TV Review: AMC Resurrects ‘The Killing’ with Intriguing Results

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CHICAGO – There are times when the third season premiere of AMC’s “The Killing” shows the signs of a program that was resurrected from the dead. The series was axed by AMC after a controversial end to the first season and disappointing second one. After working out terms with Netflix that would allow them exclusive access to the program if AMC brought it back, “The Killing” survived its near-death TV experience. But is it just the walking dead or has it been given new life? The truth is somewhere in between. Television Rating: 3.5/5.0
Television Rating: 3.5/5.0

As mentioned, one can sense a bit of trepidation on the part of showrunner Veena Sud with the two-part season premiere. It’s not as if she’s turned her show into a cookie-cutter mystery series but the confidence of that season one series premiere does seem replaced by something more familiar. There’s still a nice dose of atmosphere but the show doesn’t have the personality it did in season one (although detractors of the show may appreciate the less stylish approach). I felt at times like I wasn’t watching “The Killing,” just another mystery program, and I missed the adult approach to character that I found in that brilliant first season. Too much of the start of season three feels routine. It’s well-done routine with three excellent actors at its core but it’s routine nonetheless.

The Killing
The Killing
Photo credit: AMC

At least for the first night, the leads have somewhat switched roles. It’s been a year since the Rosie Larsen case was closed and Sarah Linden (Mireille Enos) isn’t even on the force any more. Her former partner, Stephen Holder (Joel Kinnaman), catches a particularly brutal case in which a girl’s throat has been cut so badly that her head was nearly severed. Young girls, most of them homeless, are going missing, including Kallie (Cate Sproule), the best friend of a streetwise runaway named Bullet (Bex Taylor-Klaus), who will do anything to find her. Holder begins to investigate the death on his docket and it takes him to evidence related to a crime that Linden and her former partner (Elias Koteas) solved years ago, and the underground world of teen runaways.

The Killing
The Killing
Photo credit: AMC

Meanwhile, a death row inmate (Peter Sarsgaard) sees that his time is nearly up and could be coming to terms with his own violent ways. How does Sarsgaard’s arc intersect with the serial killer on the loose that Holder is trying to find? How does Linden’s old case intersect with the new disappearances? These are the questions that will fuel season three of “The Killing”. The great Amy Seimetz (“Upstream Color”) co-stars as Kallie’s mom.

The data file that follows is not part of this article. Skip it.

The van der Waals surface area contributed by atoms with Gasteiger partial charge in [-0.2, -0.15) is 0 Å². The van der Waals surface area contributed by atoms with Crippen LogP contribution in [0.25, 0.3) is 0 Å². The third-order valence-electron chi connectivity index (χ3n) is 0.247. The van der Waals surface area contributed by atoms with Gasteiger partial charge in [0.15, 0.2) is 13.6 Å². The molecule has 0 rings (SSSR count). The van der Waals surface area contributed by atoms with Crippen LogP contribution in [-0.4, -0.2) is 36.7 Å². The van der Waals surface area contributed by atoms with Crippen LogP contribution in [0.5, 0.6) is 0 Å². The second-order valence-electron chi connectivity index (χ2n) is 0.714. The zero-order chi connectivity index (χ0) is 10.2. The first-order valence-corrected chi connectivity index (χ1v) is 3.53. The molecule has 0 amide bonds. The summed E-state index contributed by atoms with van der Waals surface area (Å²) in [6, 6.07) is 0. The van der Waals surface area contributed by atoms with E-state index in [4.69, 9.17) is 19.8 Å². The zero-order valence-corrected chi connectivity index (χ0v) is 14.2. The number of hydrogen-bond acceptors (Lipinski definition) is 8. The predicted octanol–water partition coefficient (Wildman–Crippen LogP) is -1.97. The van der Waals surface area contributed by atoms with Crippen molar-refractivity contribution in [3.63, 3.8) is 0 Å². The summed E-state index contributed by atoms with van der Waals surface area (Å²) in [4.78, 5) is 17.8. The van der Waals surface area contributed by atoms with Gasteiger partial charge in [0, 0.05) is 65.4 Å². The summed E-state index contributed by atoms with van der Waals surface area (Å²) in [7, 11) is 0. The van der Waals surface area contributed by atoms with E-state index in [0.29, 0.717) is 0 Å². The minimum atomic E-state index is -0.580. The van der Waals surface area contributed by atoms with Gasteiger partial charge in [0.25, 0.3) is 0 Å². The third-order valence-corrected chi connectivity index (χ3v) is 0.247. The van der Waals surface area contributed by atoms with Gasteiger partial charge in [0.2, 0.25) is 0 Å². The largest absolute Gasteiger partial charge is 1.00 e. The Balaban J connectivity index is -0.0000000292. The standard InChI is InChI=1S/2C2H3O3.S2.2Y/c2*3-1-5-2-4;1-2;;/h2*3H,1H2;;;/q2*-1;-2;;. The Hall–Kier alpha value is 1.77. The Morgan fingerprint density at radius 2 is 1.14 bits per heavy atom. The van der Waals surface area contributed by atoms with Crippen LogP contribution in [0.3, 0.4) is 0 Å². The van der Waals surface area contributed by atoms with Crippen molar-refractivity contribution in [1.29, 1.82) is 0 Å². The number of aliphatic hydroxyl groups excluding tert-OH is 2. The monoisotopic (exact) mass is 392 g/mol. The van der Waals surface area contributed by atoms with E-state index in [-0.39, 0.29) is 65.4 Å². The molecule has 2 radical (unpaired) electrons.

A dead girl, a grieving mother, a mystery with personal repercussions — it all feels like “The Killing” thematically for a reason. Both Rosie Larsen and now Kallie feel like girls who were lost to a system that cultivates male aggression. I like the idea that Sud is at least thematically tying her seasons together even if she has discarded almost all of her talented supporting cast (Annie Corley does return and others may in the future).

It helps that Sud has replaced that lost ensemble with some very talented actors, including Koteas, Sarsgaard, and Seimetz, three people who make nearly everything they do better. Meanwhile, Kinnaman has turned into a more interesting actor by being allowed to play confident instead of the rookie arrogance that he portrayed the first two years. He’s an engaging lead.

Some of the pacing of the first two hours of “The Killing” feels a bit off but I think the show could be easing viewers into its new story slowly, which is probably a wise move. I wanted more of an explosive beginning, something to grab viewers by the throat and get them talking again. Sud and the creators of version 2.0 of “The Killing” are probably still a little burned by going from one of the hottest shows on TV to a Twitter firestorm to cancellation. It makes sense that they want to get back into viewer’s lives one slow step at a time. Most importantly, and really the only thing that matters, I’ll definitely be there next week, especially after the stunning final scene at the end of the two-hour premiere. I bet even those who took satisfaction in this show’s cancellation will be there with me.

“The Killing” stars Mireille Enos, Joel Kinnaman, Peter Sarsgaard, Elias Koteas, Bex Taylor-Klaus, Cate Sproule, and Amy Seimetz. It returns on Sunday, June 2, 2013 on AMC at 7pm CST. content director Brian Tallerico

Content Director

JK's picture


Bullet isn’t transgendered. She’s a butch lesbian - she identifies as a woman.

BrianTT's picture


Thanks. Corrected. To be honest, that’s what I thought but the press notes referred to her as transgendered when I used them to look up the performer’s name and so I went with it. I should have stuck with my instinct and not trusted notes I didn’t take.

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